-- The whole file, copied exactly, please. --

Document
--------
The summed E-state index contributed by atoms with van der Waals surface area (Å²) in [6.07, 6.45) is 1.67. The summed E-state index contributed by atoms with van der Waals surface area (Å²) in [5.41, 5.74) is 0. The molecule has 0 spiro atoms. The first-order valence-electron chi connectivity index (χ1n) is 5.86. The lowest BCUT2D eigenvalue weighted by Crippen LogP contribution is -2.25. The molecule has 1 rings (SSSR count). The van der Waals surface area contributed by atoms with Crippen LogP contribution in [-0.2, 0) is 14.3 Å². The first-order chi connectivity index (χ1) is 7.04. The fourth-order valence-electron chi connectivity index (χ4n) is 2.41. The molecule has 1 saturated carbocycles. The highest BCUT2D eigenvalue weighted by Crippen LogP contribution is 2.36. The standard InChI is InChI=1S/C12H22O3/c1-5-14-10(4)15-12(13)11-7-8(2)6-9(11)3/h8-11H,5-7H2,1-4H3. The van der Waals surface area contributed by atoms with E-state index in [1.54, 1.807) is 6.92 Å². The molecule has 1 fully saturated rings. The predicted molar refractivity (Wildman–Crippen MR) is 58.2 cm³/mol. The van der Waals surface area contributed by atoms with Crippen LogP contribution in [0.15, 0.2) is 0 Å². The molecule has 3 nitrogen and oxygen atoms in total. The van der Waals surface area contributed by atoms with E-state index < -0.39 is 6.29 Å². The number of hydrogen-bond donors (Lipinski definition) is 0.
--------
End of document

The summed E-state index contributed by atoms with van der Waals surface area (Å²) in [6.07, 6.45) is 1.67. The summed E-state index contributed by atoms with van der Waals surface area (Å²) in [5.41, 5.74) is 0. The molecule has 0 spiro atoms. The first-order valence-electron chi connectivity index (χ1n) is 5.86. The lowest BCUT2D eigenvalue weighted by Crippen LogP contribution is -2.25. The molecule has 1 rings (SSSR count). The van der Waals surface area contributed by atoms with Crippen LogP contribution in [-0.2, 0) is 14.3 Å². The first-order chi connectivity index (χ1) is 7.04. The fourth-order valence-electron chi connectivity index (χ4n) is 2.41. The molecule has 1 saturated carbocycles. The highest BCUT2D eigenvalue weighted by Crippen LogP contribution is 2.36. The standard InChI is InChI=1S/C12H22O3/c1-5-14-10(4)15-12(13)11-7-8(2)6-9(11)3/h8-11H,5-7H2,1-4H3. The van der Waals surface area contributed by atoms with E-state index in [1.54, 1.807) is 6.92 Å². The molecule has 1 fully saturated rings. The predicted molar refractivity (Wildman–Crippen MR) is 58.2 cm³/mol. The van der Waals surface area contributed by atoms with Crippen LogP contribution in [0.15, 0.2) is 0 Å². The molecule has 3 nitrogen and oxygen atoms in total. The van der Waals surface area contributed by atoms with E-state index < -0.39 is 6.29 Å². The number of hydrogen-bond donors (Lipinski definition) is 0.